Billionaire apologizes for telling Trump ‘Africa loves you’

International

FILE — In this Dec. 15, 2013 file photo, British entrepreneur Richard Branson, left, speaks to South African billionaire Patrice Motsepe, centre, and his wife Precious Makgosi Moloi, right, before the funeral service for former South African President Nelson Mandela in Qunu, South Africa. Motsepe, Tuesday, Jan. 28, 2020, has apologized for telling U.S. President Donald Trump that “Africa loves you” during the World Economic Forum in Davos last week. (AP Photo/Felix Dlangamandla, Pool, File)

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JOHANNESBURG (AP) — A South African billionaire businessman has apologized for telling U.S. President Donald Trump that “Africa loves you” during the World Economic Forum in Davos last week.

A video of Patrice Motsepe’s remarks to Trump went viral on social media and sparked outrage from people who disagreed with Motsepe and lambasted him for speaking on Africans’ behalf.

In the video, Motsepe can be heard telling Trump during a group dinner that “Africa loves America. Africa loves you. It is very, very important. We want America to do well. We want you to do well. The success of America is the success of the rest of the world.”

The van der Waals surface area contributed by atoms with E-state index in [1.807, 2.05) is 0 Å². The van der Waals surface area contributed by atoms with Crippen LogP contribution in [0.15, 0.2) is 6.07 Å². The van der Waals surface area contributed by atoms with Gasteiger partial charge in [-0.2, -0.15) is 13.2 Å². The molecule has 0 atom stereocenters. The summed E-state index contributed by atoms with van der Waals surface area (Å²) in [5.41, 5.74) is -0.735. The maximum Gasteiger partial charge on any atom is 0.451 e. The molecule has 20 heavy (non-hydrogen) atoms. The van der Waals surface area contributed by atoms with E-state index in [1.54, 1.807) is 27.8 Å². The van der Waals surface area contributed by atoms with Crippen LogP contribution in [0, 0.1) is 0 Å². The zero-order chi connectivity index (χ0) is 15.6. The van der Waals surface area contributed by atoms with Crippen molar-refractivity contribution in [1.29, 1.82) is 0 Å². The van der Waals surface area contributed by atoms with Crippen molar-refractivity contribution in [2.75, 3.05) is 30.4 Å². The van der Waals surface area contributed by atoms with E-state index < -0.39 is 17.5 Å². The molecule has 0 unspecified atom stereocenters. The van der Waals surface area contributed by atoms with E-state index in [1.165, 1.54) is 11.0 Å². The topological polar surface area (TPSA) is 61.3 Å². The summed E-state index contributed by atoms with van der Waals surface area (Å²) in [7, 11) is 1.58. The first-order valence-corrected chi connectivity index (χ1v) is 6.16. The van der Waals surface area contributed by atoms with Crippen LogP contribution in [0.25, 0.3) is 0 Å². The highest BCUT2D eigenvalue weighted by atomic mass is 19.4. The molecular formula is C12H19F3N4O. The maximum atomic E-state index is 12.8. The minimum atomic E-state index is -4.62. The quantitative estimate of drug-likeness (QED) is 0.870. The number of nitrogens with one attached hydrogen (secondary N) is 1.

In response to Motsepe’s introduction, Trump said: “You’ve done a great job, thank you very much.”

Motsepe’s comments drew criticism even among some South African cabinet ministers, with Finance Minister Tito Mboweni saying the billionaire’s views did not represent those of the government.

KwaZulu-Natal province premier Sihle Zikalala was more blunt, saying Trump was not a friend of the ruling African National Congress party and that South Africa had nothing to benefit from the U.S. president.

Trump has been criticized for his comments about Africa, including one comparing African nations to a dirty latrine, which led to widespread anger from Africans and even heads of state.

In a statement released Tuesday, Motsepe said the debate over his remarks had exposed him to different views.

“I have a duty to listen to these differing views and would like to apologize. I do not have the right to speak on behalf of anybody except myself,” he said.

Motsepe said his remarks were partly aimed at encouraging discussions between the Trump administration and African political leaders amid “increasing feedback from certain American political and business leaders that South Africa and some African countries are anti-America and its political leadership.”

Motsepe, the first black African on the Forbes billionaires list and brother-in-law of South African President Cyril Ramaphosa, was attending a dinner of business leaders from around the world including FIFA president Gianni Infantino, the CEOs of Siemens and Saudi Aramco and the Ivory Coast-born CEO of Credit Suisse, Tidjane Thiam.

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